The war of words – and the taking of sides in a predictable “us versus them” battle -- has begun as the world mobilizes to fight the spread of swine flu. Our success in educating world citizens and engaging governments to put collective interest first depends on creating trust and cooperation. Blame and fear-mongering are counter-productive in the effort to stem panic and encourage proven behaviors that protect personal and public health and minimize sickness and death.
Swine flu is a textbook example of “the perfect storm” … when individual events combine to aggravate a situation and increase its danger and impact by multiples. In the case of swine flu (H1N1 virus), we are witnessing globalization, unconscious bias, and the need for systemic action to create more inclusive and equitable societal and organizational cultures.
As you can see from the graph below, swine flu becomes the intersection of a wide array of economic, psychological, emotional, linguistic, and health prevention and access forces. When seen as a totality, it is easy to understand how our fears (both rational and irrational) can easily overwhelm us, especially if they are stoked by pundits eager to use the swine flu as an opportunity to rage and rant against illegal immigration and demand closure of our borders.
Decoding the Swine Flu (see graph above)
Globalization & Immigration Patterns
The rapid movement of people and goods around the globe means both opportunities for profit and commerce, but also vulnerabilities, exposure, and risks to health and social stability. There is no consensus among health experts the ultimate impact of swine flu. It is undeniably a global issue.
Xenophobia and Fear of “the Other”
We live in a political, economic, and sociocultural environment that pathologizes people with different languages, customs, appearances, diets, and religious beliefs. Put simply, we get our guard up and fear others who we perceive to be threat to our “way of life.” When worldviews collide, it is a long a painful journey for the dominant culture to find comfortable avenues for assimilating and appreciating what other cultures offer. The spread of a virus helps unglue the important points of connection we seek to build in our global community.
The United States remains an isolated outpost of exceptionalism when it comes to making a national commitment to multilingualism. The motto of the European Union is “Unity in Diversity” which recognizes that multilingualism sits at the heart of their solidarity. The United States continues to struggle with the fear that our national identity will somehow be undone by widespread multilingualism. I am a firm believer that our national identity will be enhanced and strengthened by greater language fluency.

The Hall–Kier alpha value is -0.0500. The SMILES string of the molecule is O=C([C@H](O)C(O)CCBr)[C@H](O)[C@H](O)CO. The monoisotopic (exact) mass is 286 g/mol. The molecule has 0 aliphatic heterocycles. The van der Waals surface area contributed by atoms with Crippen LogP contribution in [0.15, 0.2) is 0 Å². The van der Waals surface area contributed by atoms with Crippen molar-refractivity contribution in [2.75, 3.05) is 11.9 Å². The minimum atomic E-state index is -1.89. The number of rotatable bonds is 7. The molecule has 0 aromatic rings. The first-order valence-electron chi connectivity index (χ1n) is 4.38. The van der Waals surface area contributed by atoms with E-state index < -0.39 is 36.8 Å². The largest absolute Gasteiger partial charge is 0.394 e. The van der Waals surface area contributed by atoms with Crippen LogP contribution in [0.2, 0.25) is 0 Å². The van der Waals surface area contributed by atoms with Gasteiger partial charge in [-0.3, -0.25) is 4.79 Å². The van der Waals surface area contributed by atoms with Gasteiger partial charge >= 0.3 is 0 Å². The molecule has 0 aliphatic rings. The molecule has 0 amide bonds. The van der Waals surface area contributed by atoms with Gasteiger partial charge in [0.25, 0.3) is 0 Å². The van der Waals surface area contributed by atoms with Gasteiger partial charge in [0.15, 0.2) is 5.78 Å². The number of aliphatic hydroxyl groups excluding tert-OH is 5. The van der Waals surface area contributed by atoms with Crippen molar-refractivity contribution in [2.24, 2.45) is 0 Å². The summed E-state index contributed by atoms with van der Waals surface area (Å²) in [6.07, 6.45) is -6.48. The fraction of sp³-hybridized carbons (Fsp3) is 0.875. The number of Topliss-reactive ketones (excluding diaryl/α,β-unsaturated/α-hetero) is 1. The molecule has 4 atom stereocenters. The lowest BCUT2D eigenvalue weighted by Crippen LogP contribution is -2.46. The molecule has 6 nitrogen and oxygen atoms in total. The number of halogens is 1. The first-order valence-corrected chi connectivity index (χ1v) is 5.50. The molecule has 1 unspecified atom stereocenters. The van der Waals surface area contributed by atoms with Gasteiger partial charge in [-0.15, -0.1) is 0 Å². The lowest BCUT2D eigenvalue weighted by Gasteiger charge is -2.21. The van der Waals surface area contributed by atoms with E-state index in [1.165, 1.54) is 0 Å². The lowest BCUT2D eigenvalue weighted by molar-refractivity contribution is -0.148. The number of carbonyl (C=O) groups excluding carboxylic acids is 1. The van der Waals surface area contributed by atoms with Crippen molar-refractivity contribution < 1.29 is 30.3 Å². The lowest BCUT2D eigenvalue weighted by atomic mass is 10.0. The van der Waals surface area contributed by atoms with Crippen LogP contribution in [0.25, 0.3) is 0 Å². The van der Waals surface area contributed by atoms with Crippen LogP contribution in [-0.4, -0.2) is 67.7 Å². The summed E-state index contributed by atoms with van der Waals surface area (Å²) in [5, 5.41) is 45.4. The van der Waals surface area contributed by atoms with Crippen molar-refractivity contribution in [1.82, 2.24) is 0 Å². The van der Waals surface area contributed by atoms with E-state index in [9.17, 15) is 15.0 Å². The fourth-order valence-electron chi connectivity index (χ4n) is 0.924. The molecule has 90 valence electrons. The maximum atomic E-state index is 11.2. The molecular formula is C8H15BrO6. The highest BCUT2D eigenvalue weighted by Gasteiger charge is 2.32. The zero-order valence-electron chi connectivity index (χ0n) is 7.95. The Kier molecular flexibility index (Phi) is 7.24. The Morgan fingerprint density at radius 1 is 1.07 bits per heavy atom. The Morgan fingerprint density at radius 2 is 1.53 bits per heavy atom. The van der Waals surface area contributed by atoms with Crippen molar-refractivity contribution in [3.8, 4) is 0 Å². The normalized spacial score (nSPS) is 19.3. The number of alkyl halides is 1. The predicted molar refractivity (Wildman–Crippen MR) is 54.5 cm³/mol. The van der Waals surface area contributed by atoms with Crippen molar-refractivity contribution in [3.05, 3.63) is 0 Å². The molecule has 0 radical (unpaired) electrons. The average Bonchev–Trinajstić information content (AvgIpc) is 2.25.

24/7 News Cycle & Media Alarmism
A vigilant media is a terrific asset in informing the public and mobilizing a productive response. However, in this age of infotainment we are already seeing the downside of media alarmism and the media’s treatment of the spread of swine flu as a hook to sustain viewer interest to increase sponsorship and advertising revenues. With so many hours of broadcasting to fill, the opportunity to report inaccurate information or to focus public attention on trivial issues in an effort to sustain a large viewing audience increases exponentially.
Annual Flu Death Rate
Pandemics are not new. Outbreaks are predicted and expected every few decades. Every year, flu outbreaks result in nearly 40,000 deaths. The U.S. experienced a mild flu season this past winter. Sometimes, a mild flu season can lead to complacency.
Health Disparities in the U.S. & Other Countries
Billions of people around the world lack access to basic health services, much less health insurance and the ability to pay for healthcare. In the case of swine flu, much of the world remains unable to protect themselves, their families and the communities from infection. In addition, culturally appropriate health services are essential ingredients in overcoming health disparities due to cultural, racial or ethnic differences. Healthcare practitioners are becoming increasingly aware that cultural, historical, and demographic factors impact health status and individual and governmental responses to illness and treatment.
Health Literacy in the United States
At Cook Ross, we believe that every single human being is entitled to basic human rights including access to quality healthcare, public education, adequate nutrition, and safe shelter. No human being is illegal. These rights are the key to not only our survival but our global growth and prosperity.
While it is easy to see how the media and the Internet have enabled health agencies to spot and begin tracking emerging viruses much sooner, it is important to recognize the billions of individuals across the globe who live in poverty and have limited access to both information and the means to act upon it.
Preventative Health and Hygiene
Different standards for hygiene exist across cultures, whether it comes to access to clean water for hand washing, proximity of animals to people, or different standards of personal care and food preparation. Hygiene has traditionally become a club used to bludgeon people from other cultures. Finding other people from exotic locales to be dirty and unclean is a tired old routine that provides a convenient justification for our fears of others.
The spread of swine flu provides many opportunities for us to examine both public policy and personal beliefs. Failing to appreciate the complexity of all the factors that contribute to our fear and discomfort with the swine flu outbreak leads us to oversimplistic solutions and missed opportunities to reflect on our individual and collective fears. Swine flu triggers deep psychological responses, hidden biases, and primal fears. In this context, we are reminded why we should all react with seriousness, careful thinking, and patience in determining responses.